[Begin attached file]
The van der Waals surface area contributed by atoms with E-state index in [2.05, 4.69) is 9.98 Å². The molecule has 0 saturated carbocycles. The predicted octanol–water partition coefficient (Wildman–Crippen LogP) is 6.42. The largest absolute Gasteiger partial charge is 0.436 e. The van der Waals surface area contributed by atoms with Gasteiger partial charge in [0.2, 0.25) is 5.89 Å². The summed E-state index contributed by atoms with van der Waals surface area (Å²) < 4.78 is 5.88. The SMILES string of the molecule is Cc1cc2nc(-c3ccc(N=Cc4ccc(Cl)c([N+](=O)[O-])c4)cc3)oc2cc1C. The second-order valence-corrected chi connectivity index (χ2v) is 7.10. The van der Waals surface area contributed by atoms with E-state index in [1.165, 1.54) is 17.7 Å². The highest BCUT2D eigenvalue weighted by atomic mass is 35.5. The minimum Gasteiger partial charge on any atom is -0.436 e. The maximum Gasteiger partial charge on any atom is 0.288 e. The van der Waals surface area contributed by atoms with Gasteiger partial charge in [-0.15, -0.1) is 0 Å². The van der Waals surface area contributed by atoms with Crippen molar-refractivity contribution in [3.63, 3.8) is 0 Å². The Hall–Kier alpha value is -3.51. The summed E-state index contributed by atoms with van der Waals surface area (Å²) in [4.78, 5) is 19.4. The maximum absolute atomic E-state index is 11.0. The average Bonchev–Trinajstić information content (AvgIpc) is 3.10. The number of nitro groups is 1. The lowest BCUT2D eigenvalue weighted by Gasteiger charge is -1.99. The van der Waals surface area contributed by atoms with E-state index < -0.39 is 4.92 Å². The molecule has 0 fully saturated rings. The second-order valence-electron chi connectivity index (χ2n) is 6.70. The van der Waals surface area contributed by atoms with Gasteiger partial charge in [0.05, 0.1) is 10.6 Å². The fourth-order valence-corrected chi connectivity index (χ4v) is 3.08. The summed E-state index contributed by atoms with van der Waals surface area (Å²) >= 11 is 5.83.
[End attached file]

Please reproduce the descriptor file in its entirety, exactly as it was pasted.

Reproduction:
The van der Waals surface area contributed by atoms with E-state index in [2.05, 4.69) is 9.98 Å². The molecule has 0 saturated carbocycles. The predicted octanol–water partition coefficient (Wildman–Crippen LogP) is 6.42. The largest absolute Gasteiger partial charge is 0.436 e. The van der Waals surface area contributed by atoms with Gasteiger partial charge in [0.2, 0.25) is 5.89 Å². The summed E-state index contributed by atoms with van der Waals surface area (Å²) < 4.78 is 5.88. The SMILES string of the molecule is Cc1cc2nc(-c3ccc(N=Cc4ccc(Cl)c([N+](=O)[O-])c4)cc3)oc2cc1C. The second-order valence-corrected chi connectivity index (χ2v) is 7.10. The van der Waals surface area contributed by atoms with E-state index in [1.165, 1.54) is 17.7 Å². The highest BCUT2D eigenvalue weighted by atomic mass is 35.5. The minimum Gasteiger partial charge on any atom is -0.436 e. The maximum Gasteiger partial charge on any atom is 0.288 e. The van der Waals surface area contributed by atoms with Gasteiger partial charge in [-0.15, -0.1) is 0 Å². The van der Waals surface area contributed by atoms with Crippen molar-refractivity contribution in [3.63, 3.8) is 0 Å². The Hall–Kier alpha value is -3.51. The summed E-state index contributed by atoms with van der Waals surface area (Å²) in [4.78, 5) is 19.4. The maximum absolute atomic E-state index is 11.0. The average Bonchev–Trinajstić information content (AvgIpc) is 3.10. The number of nitro groups is 1. The lowest BCUT2D eigenvalue weighted by Gasteiger charge is -1.99. The van der Waals surface area contributed by atoms with E-state index < -0.39 is 4.92 Å². The molecule has 0 fully saturated rings. The second-order valence-electron chi connectivity index (χ2n) is 6.70. The van der Waals surface area contributed by atoms with Gasteiger partial charge in [0.05, 0.1) is 10.6 Å². The fourth-order valence-corrected chi connectivity index (χ4v) is 3.08. The summed E-state index contributed by atoms with van der Waals surface area (Å²) >= 11 is 5.83.